Leistikow: A historic moment for Caitlin Clark and Iowa women's basketball

Chad Leistikow
Des Moines Register

DALLAS − Friday began with Iowa superstar Caitlin Clark getting a shout-out and motivating message from one of her sports heroes.

“The job’s not done,” Kansas City Chiefs quarterback Patrick Mahomes told her and the Hawkeye women’s basketball team via Twitter. “Go win a championship.”

More:Iowa women's basketball stuns South Carolina, now one win from a national title

Now Clark and the Hawkeyes are incredibly one step from doing just that.

Caitlin Clark rises for 2 points in the NCAA semifinals against South Carolina.

Iowa accomplished the unthinkable Friday night at American Airlines Center, using a passionate effort and fantastic game plan to chop down top-ranked South Carolina, 77-73, to reach Sunday’s NCAA championship game against Kim Mulkey-coached LSU.

The message to Clark was fueled by Hy-Vee, which sponsors her and Mahomes. Also appearing in the video were Minnesota Vikings quarterback Kirk Cousins, IndyCar driver Christian Lundgaard, actor Mark Wahlberg and former Iowa men’s star Luka Garza.

What they said underscored Clark’s mentality: That she was thrilled to lead Iowa to its first Final Four since 1993. But that Clark and the Hawkeyes were here to win two more games and capture the school’s first NCAA basketball championship, for the men or women.

Even though her 3-point shot was off by her standards (5-for-17), Clark was dazzling. She answered the call with the nation's eyes on her. Clark scored 41 points, grabbed six rebounds and dished out eight assists. She scored 16 of Iowa's 18 points in the decisive fourth quarter.

Monika Czinano, her longtime pick-and-roll buddy, was outstanding as well despite playing with foul trouble all night. Czinano got the better of South Carolina star Aliyah Boston, scoring 18 clutch points. Boston was held to eight points on 2-for-9 shooting by Iowa's sagging defense.

More:Leistikow: How Iowa's Caitlin Clark became 'un-guardable' and reached Final Four at top of her game

Yes, Iowa packed it in against the Gamecocks (36-1) before 19,288 rowdy fans in downtown Dallas, daring them to shoot the 3-pointer. Though South Carolina, as usual, owned the boards, a cold-shooting night from long range (4-for-20) helped Iowa play with lead most of the way. South Carolina never led by more than one point, and never regained the lead after Clark's ice-in-her-veins 3 with 8:52 to go.

And when the horn sounded, South Carolina's 42-game winning streak was over. As Boston said afterward, that horn marked the end of an era for South Carolina.

And a new height for Iowa, which was headed to the title game.

Only one Iowa team – the 1956 men – has gotten to this point before. Those Hawkeyes fell to Bill Russell-led San Francisco in the title game.

More:How to watch, stream and listen to Iowa women's basketball in the NCAA championship game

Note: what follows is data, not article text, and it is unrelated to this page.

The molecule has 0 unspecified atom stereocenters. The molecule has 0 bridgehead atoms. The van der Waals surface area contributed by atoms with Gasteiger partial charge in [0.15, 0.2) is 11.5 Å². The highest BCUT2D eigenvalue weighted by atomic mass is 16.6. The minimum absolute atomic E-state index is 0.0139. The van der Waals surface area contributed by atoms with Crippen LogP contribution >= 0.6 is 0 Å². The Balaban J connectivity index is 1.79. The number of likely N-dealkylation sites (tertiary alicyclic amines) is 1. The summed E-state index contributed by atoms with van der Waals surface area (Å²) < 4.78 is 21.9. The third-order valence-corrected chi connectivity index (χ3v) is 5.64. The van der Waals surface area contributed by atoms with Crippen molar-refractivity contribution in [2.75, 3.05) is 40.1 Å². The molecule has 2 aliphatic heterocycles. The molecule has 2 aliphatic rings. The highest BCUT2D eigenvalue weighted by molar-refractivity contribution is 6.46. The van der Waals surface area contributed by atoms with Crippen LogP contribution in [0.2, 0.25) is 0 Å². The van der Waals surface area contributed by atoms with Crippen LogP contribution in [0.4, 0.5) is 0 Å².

Lisa Bluder's Hawkeyes have become the first Division I women’s program in the state of Iowa to reach the NCAA championship, which will tip off at 2:30 p.m. Sunday on ABC.

South Carolina fans have to feel similarly to how Iowa fans felt when top-ranked wrestler Spencer Lee was not only upset, but pinned in the NCAA semifinals two Friday nights ago. Lee was on his way to an expected national title and had a 58-match winning streak snapped; the Gamecocks had won 42 in a row, most of the wins in decisive fashion, on their way to what most expected would be another NCAA title. This giant of the sport falling was akin to UNLV going down to Duke in the 1991 men's tournament, or Kentucky to Wisconsin in 2015 − apparent second-title coronations that ended with shocking semifinal results.

More:Recap: Iowa basketball topples South Carolina, will head to national title game

Clark and the Hawkeyes came into this game confident. They stated Thursday that they believed they could win, and why not? They already had beaten a pair of No. 2-ranked teams earlier this season (Ohio State on Jan. 23, Indiana on Feb. 26) and ousted reigning Final Four entrant Louisville on the way here.

And they have the best player in women's basketball on their side.

Much like Mahomes has proven to be a gamer on his sport's highest level, so has Clark on hers.

Clark, a die-hard Chiefs fan, channeled her Mahomes-level magic from the get-go. She accounted for 19 of Iowa's 22 first-quarter points with 11 points and four assists. Two of those points came as the 2023 Naismith Trophy winner drove around the 2022 Naismith winner (Boston) for two points with a scoop layup. That was a statement.

Clark's 19-point, six-assist first half delivered the Hawkeyes a 38-37 halftime edge. She was sensational, captivating the folks who were tuning in around the nation in what was anticipated to be the most-watched women's basketball game ever.

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Iowa would go on to win this instant classic.

And now a chance at more history.

Only one team from the Big Ten Conference (Purdue in 1999) has won an NCAA women's basketball title since it was sanctioned in 1982. The Hawkeyes (31-6) have successfully derailed South Carolina's repeat bid.

Now they'll look to stand alone atop women's basketball, with their clutch superstar leading them.

"We didn't come this far just to play in the national championship game. We're here to win it," Clark said. "We're here to hoist the trophy. We're here to cut down another championship net."

More:What the sports world is saying about Caitlin Clark after 41-point performance in Final Four

Hawkeyes columnist Chad Leistikow has covered sports for 28 years with The Des Moines Register, USA TODAY and Iowa City Press-Citizen. Follow @ChadLeistikow on Twitter.